By Lisa Karon Richardson
Okay, so it’s got Colin Firth, I don’t have to tell you to go see it. But I have a blog post to do, and by golly, I’m going to do my duty.
The Duke of York, affectionately known as Bertie, stuttered, and for a man constantly in the public eye it was an agony. He tried several doctors until in 1926 he began seeing a speech therapist named Lionel Logue. On the surface it doesn’t seem like the premise for a gripping movie.
But I found the movie compelling. Bertie is portrayed as self-conscious and diffident, but also passionate and witty, loyal and brave. His battle is internal as he is faced with devastating circumstances, beginning with the death of his father. We can see the war within him as he tries to balance his loyalty to his brother’s reign, with his sense of duty to the country. And finally as he assumes the role of king, which he never wanted, and must face the Nazi threat.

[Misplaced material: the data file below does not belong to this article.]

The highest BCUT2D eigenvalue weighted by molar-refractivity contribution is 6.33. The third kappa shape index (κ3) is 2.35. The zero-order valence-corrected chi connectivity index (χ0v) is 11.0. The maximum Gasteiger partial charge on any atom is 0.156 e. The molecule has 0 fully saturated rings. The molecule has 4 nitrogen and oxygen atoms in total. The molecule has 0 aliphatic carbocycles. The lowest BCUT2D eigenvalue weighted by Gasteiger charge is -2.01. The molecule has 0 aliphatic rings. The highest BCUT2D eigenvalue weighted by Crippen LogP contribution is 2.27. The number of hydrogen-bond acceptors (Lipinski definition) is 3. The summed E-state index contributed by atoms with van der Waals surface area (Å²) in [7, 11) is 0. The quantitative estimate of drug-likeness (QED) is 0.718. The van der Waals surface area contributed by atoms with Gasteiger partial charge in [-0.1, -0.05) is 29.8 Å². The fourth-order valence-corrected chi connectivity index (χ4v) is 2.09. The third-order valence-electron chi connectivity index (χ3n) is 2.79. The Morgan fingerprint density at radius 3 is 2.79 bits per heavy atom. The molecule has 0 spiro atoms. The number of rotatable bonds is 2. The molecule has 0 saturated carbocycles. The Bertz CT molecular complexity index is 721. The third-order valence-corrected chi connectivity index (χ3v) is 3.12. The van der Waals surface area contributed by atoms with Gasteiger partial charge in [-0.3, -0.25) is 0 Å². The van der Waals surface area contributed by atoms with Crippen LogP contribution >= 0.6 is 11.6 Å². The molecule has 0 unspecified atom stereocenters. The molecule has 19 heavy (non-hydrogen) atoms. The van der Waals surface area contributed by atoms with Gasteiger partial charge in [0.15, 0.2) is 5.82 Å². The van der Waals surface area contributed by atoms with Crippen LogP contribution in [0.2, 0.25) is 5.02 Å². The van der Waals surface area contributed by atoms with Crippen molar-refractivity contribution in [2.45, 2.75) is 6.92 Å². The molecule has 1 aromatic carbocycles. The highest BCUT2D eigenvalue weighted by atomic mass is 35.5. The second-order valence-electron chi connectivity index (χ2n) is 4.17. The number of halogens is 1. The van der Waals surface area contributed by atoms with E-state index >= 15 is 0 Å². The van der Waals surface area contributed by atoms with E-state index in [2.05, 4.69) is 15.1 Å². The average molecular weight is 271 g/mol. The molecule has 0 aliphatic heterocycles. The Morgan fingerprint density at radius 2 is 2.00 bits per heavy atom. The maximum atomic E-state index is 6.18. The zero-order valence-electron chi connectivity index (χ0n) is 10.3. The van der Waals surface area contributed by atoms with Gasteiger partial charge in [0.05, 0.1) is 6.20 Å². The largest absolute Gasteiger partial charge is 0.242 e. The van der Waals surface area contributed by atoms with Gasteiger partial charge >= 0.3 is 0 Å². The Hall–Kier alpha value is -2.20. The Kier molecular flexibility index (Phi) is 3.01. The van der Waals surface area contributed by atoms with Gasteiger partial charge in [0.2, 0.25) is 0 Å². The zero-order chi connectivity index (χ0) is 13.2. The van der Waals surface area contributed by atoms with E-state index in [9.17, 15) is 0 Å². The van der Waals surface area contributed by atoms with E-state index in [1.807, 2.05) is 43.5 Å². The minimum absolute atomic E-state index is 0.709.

Colin Firth is superb in his role as the tormented Bertie, and Geoffrey Rush also does a fantastic job as the speech therapist, and would-be actor, Lionel Logue. His irreverence is a perfect contrast to the buttoned-up duke. It’s his informality and friendliness that slowly drag the duke from his shell and force him to see his potential.
One word of caution. There is some bad language, which earned the movie an R rating. The context of the cursing rendered it totally inoffensive and frankly really funny, and I’m usually sensitive to cussing. Others may not share my sense of humor though.
Overall, the dialogue snaps along, even with the stuttering, and the settings are gorgeous. Character development in this intimate story is fantastic. I highly recommend it. I even sacrificed in preparation for this post and forced myself to see it twice.
Oh, and make sure you catch the previews. Looks like the new Jane Eyre is going to be good!
Anyone else see The King’s Speech yet? What did you think?